GENEVA (Reuters) -- Russia and Georgia have agreed to work towards an agreement on how to deal with each other without resorting to force after their war a year ago over two breakaway Georgian regions.
But senior officials from the two countries disagreed sharply on September 17 about how international security arrangements could work, because of differences over the sensitive question of the status of South Ossetia and Abkhazia.
The two sides, who agreed to meet again on November 11, held their seventh round of talks in Geneva since fighting a five-day war in August 2008. The closed-door talks came amid fresh tension between Moscow and Tbilisi.
"This is a tough issue and therefore we had a difficult debate," UN mediator Johan Verbeke told a news conference after the talks.
The United Nations, the European Union, and the Organization for Security and Cooperation in Europe (OSCE) are jointly mediating talks to strengthen security in the region and resolve humanitarian problems arising from the war.
The three are trying to head off any further conflict in a region seen by the West as a key transit territory for Caspian gas and oil and by Russia as a historic sphere of influence.
The three co-chairs said in a statement that they would draft the basic elements of an agreement before the next round.
But deciding what sort of international presence that deal would mandate will be hard as the two sides disagree on whether the two regions are independent or part of Georgia.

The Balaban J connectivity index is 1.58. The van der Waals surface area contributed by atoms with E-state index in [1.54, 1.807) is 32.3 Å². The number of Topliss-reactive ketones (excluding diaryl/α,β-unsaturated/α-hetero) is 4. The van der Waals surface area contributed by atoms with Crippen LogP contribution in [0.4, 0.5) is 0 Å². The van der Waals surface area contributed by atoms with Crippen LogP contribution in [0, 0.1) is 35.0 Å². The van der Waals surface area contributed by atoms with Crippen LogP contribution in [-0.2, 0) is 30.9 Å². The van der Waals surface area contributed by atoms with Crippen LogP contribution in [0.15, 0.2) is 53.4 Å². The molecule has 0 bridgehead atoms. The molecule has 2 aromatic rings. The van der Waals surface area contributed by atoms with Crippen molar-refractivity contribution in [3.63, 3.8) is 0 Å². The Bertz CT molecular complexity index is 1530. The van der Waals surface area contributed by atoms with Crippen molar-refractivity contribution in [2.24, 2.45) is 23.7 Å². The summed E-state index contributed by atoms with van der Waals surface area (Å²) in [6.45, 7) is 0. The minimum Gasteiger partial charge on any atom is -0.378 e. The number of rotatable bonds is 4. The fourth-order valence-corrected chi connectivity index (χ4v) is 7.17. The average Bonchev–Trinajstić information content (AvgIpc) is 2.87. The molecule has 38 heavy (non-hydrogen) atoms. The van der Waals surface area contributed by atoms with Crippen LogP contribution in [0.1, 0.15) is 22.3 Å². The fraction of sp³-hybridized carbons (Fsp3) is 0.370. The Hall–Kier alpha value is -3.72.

That political question has already forced the UN and OSCE to phase out their monitors deployed in the region.
Russia has recognized Abkhazia and South Ossetia as independent and this week signed a deal to formally establish military bases in both provinces. Georgia sees them as territories occupied by Russia and says their administrations are proxy regimes.
Georgia's Deputy Foreign Minister Giorgi Bokeria told a news conference the talks had failed to remove Russian forces from Georgian territory, where humanitarian abuses were continuing.
"We had very dangerous developments...in parallel with open and direct threats by Russian high officials...on the possible use of force against Georgian sovereignty, which of course is a very clear challenge by Russia to the very existence of the Georgian state," he said.
His Russian counterpart, Grigory Karasin, condemned the "angry and aggressive rhetoric" of Georgia's leadership and warned it against trying to take back the regions by force.
"We are concerned with the new militarization of Georgia," he told a news conference.
"The use of force is unfortunately among the means that the Georgian authorities try to use in order to get what they can't get through political means," he said.